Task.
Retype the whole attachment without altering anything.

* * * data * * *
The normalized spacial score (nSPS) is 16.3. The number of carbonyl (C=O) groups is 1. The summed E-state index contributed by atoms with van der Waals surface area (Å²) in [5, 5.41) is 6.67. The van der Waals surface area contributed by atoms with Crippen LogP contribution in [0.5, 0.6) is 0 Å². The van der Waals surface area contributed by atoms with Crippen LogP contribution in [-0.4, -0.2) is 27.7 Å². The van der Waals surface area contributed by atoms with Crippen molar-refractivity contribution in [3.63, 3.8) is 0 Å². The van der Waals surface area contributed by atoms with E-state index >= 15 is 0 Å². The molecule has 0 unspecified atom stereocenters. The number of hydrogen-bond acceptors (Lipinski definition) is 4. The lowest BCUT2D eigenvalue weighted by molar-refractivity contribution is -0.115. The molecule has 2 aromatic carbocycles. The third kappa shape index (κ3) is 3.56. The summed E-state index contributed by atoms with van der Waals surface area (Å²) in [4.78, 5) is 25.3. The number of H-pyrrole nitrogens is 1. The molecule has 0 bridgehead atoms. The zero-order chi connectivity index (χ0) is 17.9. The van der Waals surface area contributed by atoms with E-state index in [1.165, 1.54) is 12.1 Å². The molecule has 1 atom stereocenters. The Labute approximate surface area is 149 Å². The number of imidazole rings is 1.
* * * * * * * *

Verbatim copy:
The normalized spacial score (nSPS) is 16.3. The number of carbonyl (C=O) groups is 1. The summed E-state index contributed by atoms with van der Waals surface area (Å²) in [5, 5.41) is 6.67. The van der Waals surface area contributed by atoms with Crippen LogP contribution in [0.5, 0.6) is 0 Å². The van der Waals surface area contributed by atoms with Crippen LogP contribution in [-0.4, -0.2) is 27.7 Å². The van der Waals surface area contributed by atoms with Crippen molar-refractivity contribution in [3.63, 3.8) is 0 Å². The van der Waals surface area contributed by atoms with E-state index >= 15 is 0 Å². The molecule has 0 unspecified atom stereocenters. The number of hydrogen-bond acceptors (Lipinski definition) is 4. The lowest BCUT2D eigenvalue weighted by molar-refractivity contribution is -0.115. The molecule has 2 aromatic carbocycles. The third kappa shape index (κ3) is 3.56. The summed E-state index contributed by atoms with van der Waals surface area (Å²) in [4.78, 5) is 25.3. The number of H-pyrrole nitrogens is 1. The molecule has 0 bridgehead atoms. The zero-order chi connectivity index (χ0) is 17.9. The van der Waals surface area contributed by atoms with E-state index in [1.165, 1.54) is 12.1 Å². The molecule has 1 atom stereocenters. The Labute approximate surface area is 149 Å². The number of imidazole rings is 1.